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Black Pine Snake
Common Name: Black Pine Snake
Scientific Name: Pituophis melanoleucus lodingi
Information Sheet - Black Pine Snake
The Black Pine Snake as it is commonly known, is referred to scientifically as Pituophis melanoleucus lodingi. This snake interbreeds with Florida Pine Snake to produce snakes with darker backs and dark gray bellies. It has round pupils with a pointed nose under a large triangular scale. Unlike other snakes that have two large scales on the snout, the Black Pine Snake has four. Juveniles seem dark toward their heads and with beautiful shinny patterns toward the tails; their bellies are pinkish and tan.
General:Â Â Â
This species of snake feeds wholly on pocket gophers. These it hunts by getting into the burrows to flush them from these holes. It also feeds on other small mammals, birds and insects while climbing trees. In some varieties, the snake has intensive whitish but rusty brown on its sides.
It requires dry and sandy soils for burring during hot conditions. Most of the regions that it inhabits are found in mixed pine and hardwood regions.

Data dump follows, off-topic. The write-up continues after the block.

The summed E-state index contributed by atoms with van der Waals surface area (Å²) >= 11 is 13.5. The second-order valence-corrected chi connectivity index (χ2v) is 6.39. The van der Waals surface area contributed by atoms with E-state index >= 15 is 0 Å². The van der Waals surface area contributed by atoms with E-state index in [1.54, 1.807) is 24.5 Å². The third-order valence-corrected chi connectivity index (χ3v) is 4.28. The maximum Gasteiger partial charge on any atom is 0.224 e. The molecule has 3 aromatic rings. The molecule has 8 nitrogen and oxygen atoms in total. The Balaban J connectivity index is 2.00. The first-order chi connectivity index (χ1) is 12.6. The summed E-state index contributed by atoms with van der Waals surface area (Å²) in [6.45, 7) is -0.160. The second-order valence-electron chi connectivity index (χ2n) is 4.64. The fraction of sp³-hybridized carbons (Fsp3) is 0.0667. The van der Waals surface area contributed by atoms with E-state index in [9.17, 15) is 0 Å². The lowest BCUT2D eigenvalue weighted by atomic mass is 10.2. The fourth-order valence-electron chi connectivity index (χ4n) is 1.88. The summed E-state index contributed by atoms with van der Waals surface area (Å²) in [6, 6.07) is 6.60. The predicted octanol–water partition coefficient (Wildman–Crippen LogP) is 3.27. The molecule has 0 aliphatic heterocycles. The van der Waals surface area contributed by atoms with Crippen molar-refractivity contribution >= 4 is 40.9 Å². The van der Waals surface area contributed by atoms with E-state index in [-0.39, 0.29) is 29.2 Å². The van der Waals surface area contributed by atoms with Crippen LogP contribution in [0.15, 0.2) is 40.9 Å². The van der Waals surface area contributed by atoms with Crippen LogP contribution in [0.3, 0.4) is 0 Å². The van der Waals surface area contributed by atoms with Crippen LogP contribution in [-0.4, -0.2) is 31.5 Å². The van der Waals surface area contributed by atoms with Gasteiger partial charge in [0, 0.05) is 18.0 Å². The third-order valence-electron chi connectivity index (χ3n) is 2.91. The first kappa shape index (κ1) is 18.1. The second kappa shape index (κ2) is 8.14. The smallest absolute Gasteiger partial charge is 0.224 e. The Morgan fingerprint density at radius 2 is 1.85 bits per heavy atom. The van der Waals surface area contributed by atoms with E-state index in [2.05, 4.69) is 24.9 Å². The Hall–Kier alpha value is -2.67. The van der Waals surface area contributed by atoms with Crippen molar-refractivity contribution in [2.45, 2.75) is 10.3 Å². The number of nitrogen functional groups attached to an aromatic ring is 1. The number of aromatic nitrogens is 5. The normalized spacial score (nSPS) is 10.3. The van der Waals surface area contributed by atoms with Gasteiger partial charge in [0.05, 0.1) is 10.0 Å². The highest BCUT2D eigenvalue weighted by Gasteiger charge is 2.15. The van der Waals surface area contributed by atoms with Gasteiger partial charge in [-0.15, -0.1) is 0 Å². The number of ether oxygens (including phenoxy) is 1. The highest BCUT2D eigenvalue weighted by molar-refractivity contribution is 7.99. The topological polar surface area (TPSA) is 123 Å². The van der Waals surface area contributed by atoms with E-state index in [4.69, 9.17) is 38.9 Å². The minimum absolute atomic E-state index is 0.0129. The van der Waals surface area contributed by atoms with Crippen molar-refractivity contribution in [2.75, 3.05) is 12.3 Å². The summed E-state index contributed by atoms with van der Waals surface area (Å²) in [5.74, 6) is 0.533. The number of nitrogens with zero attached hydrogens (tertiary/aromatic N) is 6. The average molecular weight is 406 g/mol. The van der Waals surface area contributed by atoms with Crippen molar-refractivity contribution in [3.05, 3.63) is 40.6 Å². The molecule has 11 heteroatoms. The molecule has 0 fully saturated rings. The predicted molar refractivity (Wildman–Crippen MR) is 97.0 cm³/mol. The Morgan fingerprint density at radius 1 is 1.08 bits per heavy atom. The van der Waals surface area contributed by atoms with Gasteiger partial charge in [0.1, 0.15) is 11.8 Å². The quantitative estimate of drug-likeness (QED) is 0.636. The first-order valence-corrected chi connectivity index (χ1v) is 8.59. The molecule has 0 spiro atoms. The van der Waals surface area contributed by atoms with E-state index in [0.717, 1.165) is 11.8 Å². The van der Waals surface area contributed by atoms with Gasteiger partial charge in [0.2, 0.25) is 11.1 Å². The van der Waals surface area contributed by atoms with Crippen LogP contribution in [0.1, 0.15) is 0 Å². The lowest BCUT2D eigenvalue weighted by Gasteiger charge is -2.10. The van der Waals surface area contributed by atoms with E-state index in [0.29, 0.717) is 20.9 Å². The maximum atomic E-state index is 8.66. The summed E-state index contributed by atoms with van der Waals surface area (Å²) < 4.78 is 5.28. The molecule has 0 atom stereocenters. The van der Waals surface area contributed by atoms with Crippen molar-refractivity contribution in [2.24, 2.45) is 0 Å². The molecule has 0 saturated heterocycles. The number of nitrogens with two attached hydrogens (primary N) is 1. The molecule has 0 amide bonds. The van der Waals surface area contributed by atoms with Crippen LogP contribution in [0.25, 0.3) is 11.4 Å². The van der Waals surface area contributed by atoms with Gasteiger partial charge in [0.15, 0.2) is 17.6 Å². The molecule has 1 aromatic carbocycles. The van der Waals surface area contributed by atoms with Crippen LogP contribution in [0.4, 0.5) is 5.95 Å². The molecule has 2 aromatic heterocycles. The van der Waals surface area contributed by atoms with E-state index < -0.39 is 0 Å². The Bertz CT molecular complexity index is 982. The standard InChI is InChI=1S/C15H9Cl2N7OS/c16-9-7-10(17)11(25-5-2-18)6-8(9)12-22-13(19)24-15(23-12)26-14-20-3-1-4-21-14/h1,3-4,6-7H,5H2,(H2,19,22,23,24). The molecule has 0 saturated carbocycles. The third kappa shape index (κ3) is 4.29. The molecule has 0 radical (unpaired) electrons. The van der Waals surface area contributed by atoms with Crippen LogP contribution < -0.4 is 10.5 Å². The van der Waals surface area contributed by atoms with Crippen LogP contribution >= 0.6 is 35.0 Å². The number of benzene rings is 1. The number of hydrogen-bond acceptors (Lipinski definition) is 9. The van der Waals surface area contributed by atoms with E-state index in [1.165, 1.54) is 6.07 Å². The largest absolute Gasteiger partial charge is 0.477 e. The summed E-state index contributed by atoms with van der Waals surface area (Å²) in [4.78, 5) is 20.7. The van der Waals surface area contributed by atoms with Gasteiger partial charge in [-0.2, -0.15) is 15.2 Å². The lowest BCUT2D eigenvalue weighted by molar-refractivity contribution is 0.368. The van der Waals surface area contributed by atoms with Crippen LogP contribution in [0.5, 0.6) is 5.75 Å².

The snake occurs in the Florida area as a cross breed with Florida Pine Snake. Integrated species are found in the Escambia River, eastern Louisiana and Alabama.
When confronted, the snake inflates its rear and front and rises while producing a loud hissing sound. It hibernates during winter for some weeks since it inhabits an area that experiences mild winter. The Black Spine Snake is an opportunist; this is because it lives in already dug holes and rodent and tortoises burrows. It hides for long periods and can sometimes be hard to observe.
The Black Pine Snake mates and the breeding occur in spring. The female lays about 4-8 large whitish eggs. Neonates emerge around late summer measuring 46 cm to 51 cm in September to October.
This snake does well in captivity and feeds on simple meals. Some prefer a unique diet of ground squirrels.